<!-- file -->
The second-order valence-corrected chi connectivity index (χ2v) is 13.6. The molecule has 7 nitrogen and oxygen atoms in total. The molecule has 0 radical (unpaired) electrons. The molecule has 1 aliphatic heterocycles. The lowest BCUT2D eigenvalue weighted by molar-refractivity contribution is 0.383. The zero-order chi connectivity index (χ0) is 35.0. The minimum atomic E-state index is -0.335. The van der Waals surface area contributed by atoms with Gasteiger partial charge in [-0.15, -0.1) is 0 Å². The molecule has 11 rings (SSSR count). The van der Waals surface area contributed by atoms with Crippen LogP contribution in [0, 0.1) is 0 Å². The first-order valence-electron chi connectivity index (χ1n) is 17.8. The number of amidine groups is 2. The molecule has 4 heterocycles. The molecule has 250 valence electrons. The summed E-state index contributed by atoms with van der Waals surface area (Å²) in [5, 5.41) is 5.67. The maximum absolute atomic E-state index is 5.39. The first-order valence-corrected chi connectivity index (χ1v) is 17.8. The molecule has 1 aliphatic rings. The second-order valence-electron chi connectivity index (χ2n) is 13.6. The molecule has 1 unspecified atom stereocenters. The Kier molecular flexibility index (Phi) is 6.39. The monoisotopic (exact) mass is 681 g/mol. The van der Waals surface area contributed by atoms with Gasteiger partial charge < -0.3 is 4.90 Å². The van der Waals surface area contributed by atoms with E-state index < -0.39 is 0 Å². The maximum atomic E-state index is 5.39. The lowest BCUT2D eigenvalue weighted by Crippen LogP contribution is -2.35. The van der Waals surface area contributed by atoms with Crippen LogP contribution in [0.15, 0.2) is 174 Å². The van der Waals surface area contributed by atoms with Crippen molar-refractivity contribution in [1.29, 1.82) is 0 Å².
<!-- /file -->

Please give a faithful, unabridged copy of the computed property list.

The second-order valence-corrected chi connectivity index (χ2v) is 13.6. The molecule has 7 nitrogen and oxygen atoms in total. The molecule has 0 radical (unpaired) electrons. The molecule has 1 aliphatic heterocycles. The lowest BCUT2D eigenvalue weighted by molar-refractivity contribution is 0.383. The zero-order chi connectivity index (χ0) is 35.0. The minimum atomic E-state index is -0.335. The van der Waals surface area contributed by atoms with Gasteiger partial charge in [-0.15, -0.1) is 0 Å². The molecule has 11 rings (SSSR count). The van der Waals surface area contributed by atoms with Crippen LogP contribution in [0, 0.1) is 0 Å². The first-order valence-electron chi connectivity index (χ1n) is 17.8. The number of amidine groups is 2. The molecule has 4 heterocycles. The molecule has 250 valence electrons. The summed E-state index contributed by atoms with van der Waals surface area (Å²) in [5, 5.41) is 5.67. The maximum absolute atomic E-state index is 5.39. The first-order valence-corrected chi connectivity index (χ1v) is 17.8. The molecule has 1 aliphatic rings. The second-order valence-electron chi connectivity index (χ2n) is 13.6. The molecule has 1 unspecified atom stereocenters. The Kier molecular flexibility index (Phi) is 6.39. The monoisotopic (exact) mass is 681 g/mol. The van der Waals surface area contributed by atoms with Gasteiger partial charge < -0.3 is 4.90 Å². The van der Waals surface area contributed by atoms with E-state index < -0.39 is 0 Å². The maximum atomic E-state index is 5.39. The lowest BCUT2D eigenvalue weighted by Crippen LogP contribution is -2.35. The van der Waals surface area contributed by atoms with Crippen LogP contribution in [0.15, 0.2) is 174 Å². The van der Waals surface area contributed by atoms with Crippen molar-refractivity contribution in [1.29, 1.82) is 0 Å².